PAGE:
A Return To Frugality

Finding Frugality

A Return To Frugality

Grant Sabatier

Founder of Millennial Money. Dubbed "The Millennial Millionaire" by CNBC, Grant went from $2.26 to over $1 million in 5 years, reaching financial independence at age 30. He's passionate about helping others build wealth and is addicted to Personal Capital.

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Frugality has always been a deep part of my life, but this year I ran from frugality with reckless abandon. And I’m officially adding “Losing Frugality” to my list of top millennial money mistakes. I hope you don’t make the same mistake. Seriously. For as much as I write about personal finance and have made a lot of smart decisions about money the past 5+ years, this past year I lost the frugality that has been one of the core drivers of building my net-worth. And my financial future has suffered because of it.Return To Frugality

Since this year I’ve always been a very frugal person. I inherited my frugality from my father, who is one of the most frugal people I’ve met in my life. We both share the rare distinction of only buying 1 or 2 new pairs of pants every year. My father grew up with very little and has passed on that frugality to me through many life lessons over the years. I also credit my frugality (and automated savings), as the two greatest factors in me achieving financial independence and becoming a millennial millionaire by the age of 30.

But, this past year something changed. My frugality disappeared. Instead of buying $12 bottles wine, I started buying $50+ bottles (yes they taste better but I only bought $50+ bottles). I stopped cooking and ordered $75 in takeout on a Wednesday night. I stopped flying coach and upgraded to business class on most flights (sometimes with miles sometimes paying extra). Instead of booking a normal hotel room or Airbnb, I opted for the rooms with a view.

What happened to packing my lunch at home, limiting my grocery trips to less than $50, buying my shoes on eBay, only buying my jeans on sale, and the frugality that helped me become financially independent?

How did I seriously spend $12,000 on a weekend in Napa Valley? Even though I could technically “afford it,” my spending and savings rate has gotten way out of whack and I’ve abandoned the frugality that’s gotten me where I am today.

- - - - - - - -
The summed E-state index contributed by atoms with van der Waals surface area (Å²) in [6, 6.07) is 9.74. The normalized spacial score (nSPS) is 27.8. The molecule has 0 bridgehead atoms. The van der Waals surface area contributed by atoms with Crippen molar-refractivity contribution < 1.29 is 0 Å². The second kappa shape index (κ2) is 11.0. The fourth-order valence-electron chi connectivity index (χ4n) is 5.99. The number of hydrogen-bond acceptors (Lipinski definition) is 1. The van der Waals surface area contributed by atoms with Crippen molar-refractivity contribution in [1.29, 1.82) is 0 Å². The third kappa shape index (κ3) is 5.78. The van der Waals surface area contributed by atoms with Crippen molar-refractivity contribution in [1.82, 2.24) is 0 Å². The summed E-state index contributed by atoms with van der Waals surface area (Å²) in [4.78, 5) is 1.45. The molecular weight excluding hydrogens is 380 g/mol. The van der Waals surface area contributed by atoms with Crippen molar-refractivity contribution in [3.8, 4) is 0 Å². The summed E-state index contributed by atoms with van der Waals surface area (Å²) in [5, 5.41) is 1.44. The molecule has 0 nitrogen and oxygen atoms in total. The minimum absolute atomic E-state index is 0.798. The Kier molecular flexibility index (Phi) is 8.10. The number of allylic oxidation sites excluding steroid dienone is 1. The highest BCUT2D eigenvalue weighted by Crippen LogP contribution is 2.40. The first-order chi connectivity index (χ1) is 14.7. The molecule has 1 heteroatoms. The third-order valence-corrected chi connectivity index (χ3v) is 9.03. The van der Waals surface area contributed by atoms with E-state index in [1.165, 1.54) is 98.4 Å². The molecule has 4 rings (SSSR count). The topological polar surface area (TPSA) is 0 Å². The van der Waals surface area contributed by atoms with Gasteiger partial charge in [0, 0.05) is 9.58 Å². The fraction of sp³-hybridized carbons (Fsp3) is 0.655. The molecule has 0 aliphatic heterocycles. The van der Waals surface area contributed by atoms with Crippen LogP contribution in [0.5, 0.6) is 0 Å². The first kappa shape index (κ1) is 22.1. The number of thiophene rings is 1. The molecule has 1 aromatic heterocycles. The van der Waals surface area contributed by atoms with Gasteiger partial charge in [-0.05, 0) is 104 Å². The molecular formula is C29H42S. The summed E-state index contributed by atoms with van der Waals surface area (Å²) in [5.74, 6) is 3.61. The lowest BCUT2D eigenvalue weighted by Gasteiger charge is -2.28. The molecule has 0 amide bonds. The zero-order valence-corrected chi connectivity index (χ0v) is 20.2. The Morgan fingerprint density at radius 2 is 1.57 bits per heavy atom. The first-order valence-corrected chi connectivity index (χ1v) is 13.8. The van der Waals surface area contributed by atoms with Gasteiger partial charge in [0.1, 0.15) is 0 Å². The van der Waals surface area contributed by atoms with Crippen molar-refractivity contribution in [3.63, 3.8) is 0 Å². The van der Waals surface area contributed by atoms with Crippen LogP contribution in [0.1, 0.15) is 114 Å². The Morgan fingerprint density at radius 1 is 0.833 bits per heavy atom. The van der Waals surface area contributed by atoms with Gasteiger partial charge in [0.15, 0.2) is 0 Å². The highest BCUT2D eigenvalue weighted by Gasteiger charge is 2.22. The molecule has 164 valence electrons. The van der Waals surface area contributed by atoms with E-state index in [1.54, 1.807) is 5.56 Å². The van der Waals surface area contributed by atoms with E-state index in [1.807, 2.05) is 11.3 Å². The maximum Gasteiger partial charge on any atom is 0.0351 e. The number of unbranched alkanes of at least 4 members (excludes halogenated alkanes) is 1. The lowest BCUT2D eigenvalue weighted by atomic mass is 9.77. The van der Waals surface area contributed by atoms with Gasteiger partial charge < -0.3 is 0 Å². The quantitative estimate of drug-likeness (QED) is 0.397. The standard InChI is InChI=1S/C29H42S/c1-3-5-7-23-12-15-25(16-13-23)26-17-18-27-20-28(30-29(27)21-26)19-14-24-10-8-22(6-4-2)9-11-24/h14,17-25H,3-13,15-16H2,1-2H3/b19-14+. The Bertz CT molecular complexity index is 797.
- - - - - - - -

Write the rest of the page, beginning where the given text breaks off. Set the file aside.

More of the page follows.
Sure, I’ve had a really fun year that’s included traveling all over the world, an oceanside wedding in California, and bought some cool stuff. But it’s gotten way out of hand. I’ve lost my way. I’ve lost the frugality that was not only better for me, but better for the earth too.

It used to be the “take what you need an leave the rest” frugality that made me happy. Not buying the best. It’s also frugality that I know is essential to helping me continue to increase my net worth over the coming decades. It’s scary looking into the future as I see my spending habits growing significantly and getting out of control.

For a deeper perspective checkout the Millennial Money podcast episode on lifestyle inflation and the paradox of frugality.

I’ve never spent more money in my life than in 2016 – with my spending rate increasing an astronomical 134% over last year, and peaking at over $210,000! Yeah, I just pulled these numbers from Personal Capital last week and couldn’t believe the totals. I knew that I was spending a lot of money, but got out of the habit of checking my spending/saving balance regularly. I literally have a deep pit in my stomach writing this. But I’m learning from it and hope that radical transparency will help me improve next year.

How I spent over $210,000 in one year

 

So what happened? It’s actually a pretty simple story. I spent way too much money. My balance between spending in saving was seriously out of whack. Looking at my Personal Capital account, it’s easy to see where the money went. Just look below. I spent an insane amount on takeout restaurants, traveling, new furniture, gifts, clothing, business services, groceries, and a wedding.

Return.To.Frugality

As my income has continued to increase so has my spending, so much so that I stopped paying attention to the day to day transactions and making smart purchasing decisions. Yes my investments, including my Millennial Money portfolio are growing and generating a strong return, but I’m not building on my principle balances like I did for the past 5+ years that are essential to building my financial future.

I am left not only thinking about the $210,000 but also about the future value of the money that I spent. Realistically when I look back at my itemized spending I see how I could have pretty easily saved $100,000 if I was following the habits I used previously in building my net-worth. Hypothetically let’s just take a look at the future value of saving $100,000 of what I spent.

The Return on My Lost $100,000 over next 20 years

A simple future value calculation (with an expected rate of return of 6%) shows that I would have $302,713.55 in 20 years just investing that $100,000 principle and not adding a single dollar more. That’s a ton of future earnings that I’ve lost and won’t ever get back.

Future Value

 

A Return to Frugality

But I can only move forward. So how can I can return to frugality? It starts with changing my habits again. And changing my habits starts with each decision I choose to make. So yesterday I made the choice, and each day need to make the choice to recommit to frugality. It comes down to every purchase decision.

I was recently inspired by my Millennial Money Minutes podcast co-host Matt who shared in his 5 Frugality Lessons that he used to think that frugality was about saving, but frugality is really about spending wisely. I couldn’t agree more.